New Delhi: It took the family of seven-year-old Lipi Mandal, daughter of a rickshaw-puller, three months to detect that her high fever, loss of appetite and stomach ache was due to blood cancer.Till then she and her father, a native of Malda in West Bengal now living in Noida near Delhi, were being made to run around by private doctors who thought that the girl was suffering from anaemia.The ordeal of the lower kindergarten student, say oncologists and volunteers, is a reflection of the common problem in India -- the late diagnosis of childhood cancer."Nearly 70-80 children in India die of cancer each year, largely due to late detection, lack of awareness, high cost of treatment and insufficient treatment and supportive care," Manoj Kumar Gujela, senior programme officer of NGO Cankids Kidscan which is supporting Lipi, told.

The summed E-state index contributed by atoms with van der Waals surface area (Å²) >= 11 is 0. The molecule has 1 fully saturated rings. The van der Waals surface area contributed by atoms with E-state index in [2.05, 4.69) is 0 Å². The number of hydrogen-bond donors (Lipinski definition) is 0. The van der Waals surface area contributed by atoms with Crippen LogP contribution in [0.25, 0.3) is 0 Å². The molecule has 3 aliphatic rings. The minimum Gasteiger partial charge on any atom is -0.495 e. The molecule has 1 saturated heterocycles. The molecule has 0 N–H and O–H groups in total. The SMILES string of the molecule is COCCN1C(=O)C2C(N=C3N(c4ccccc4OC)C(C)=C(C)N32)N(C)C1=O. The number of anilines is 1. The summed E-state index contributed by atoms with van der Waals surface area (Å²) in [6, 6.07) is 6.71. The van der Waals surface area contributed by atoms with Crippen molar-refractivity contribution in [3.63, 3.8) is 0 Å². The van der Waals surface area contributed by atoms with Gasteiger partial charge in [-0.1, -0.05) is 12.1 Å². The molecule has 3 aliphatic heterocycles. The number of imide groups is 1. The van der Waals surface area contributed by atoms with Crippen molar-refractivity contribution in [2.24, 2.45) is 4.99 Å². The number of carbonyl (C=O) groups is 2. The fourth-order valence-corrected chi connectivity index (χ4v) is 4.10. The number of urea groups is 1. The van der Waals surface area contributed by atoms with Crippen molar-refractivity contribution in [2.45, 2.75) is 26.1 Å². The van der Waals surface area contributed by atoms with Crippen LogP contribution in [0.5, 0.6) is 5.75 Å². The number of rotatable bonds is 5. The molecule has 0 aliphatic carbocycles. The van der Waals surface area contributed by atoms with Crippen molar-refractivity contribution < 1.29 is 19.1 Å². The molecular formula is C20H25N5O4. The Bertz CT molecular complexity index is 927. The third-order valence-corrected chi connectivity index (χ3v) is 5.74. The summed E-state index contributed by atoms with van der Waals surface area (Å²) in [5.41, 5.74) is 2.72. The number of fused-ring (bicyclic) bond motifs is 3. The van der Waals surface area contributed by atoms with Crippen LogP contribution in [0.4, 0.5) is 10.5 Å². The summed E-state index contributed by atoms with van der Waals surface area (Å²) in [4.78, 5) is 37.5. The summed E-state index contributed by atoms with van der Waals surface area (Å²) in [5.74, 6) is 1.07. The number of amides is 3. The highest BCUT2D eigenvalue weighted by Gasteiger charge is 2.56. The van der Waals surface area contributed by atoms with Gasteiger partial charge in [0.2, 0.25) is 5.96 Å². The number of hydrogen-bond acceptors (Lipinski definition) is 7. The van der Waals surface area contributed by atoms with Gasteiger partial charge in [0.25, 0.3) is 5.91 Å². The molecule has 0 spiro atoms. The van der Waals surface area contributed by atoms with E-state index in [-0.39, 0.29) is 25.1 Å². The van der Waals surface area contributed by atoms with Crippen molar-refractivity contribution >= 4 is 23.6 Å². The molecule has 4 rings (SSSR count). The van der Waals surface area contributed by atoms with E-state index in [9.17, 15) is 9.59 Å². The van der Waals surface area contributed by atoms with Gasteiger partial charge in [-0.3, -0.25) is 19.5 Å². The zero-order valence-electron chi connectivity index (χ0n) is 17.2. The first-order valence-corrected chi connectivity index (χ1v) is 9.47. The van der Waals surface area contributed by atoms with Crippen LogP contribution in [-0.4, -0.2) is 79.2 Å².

Communal riots in Saharanpur fixed?
Glasgow: India`s golden girls shine at CWG
Petrol prices expected to fall by July 31
Delhi auto drivers on a day long strike against Delhi Police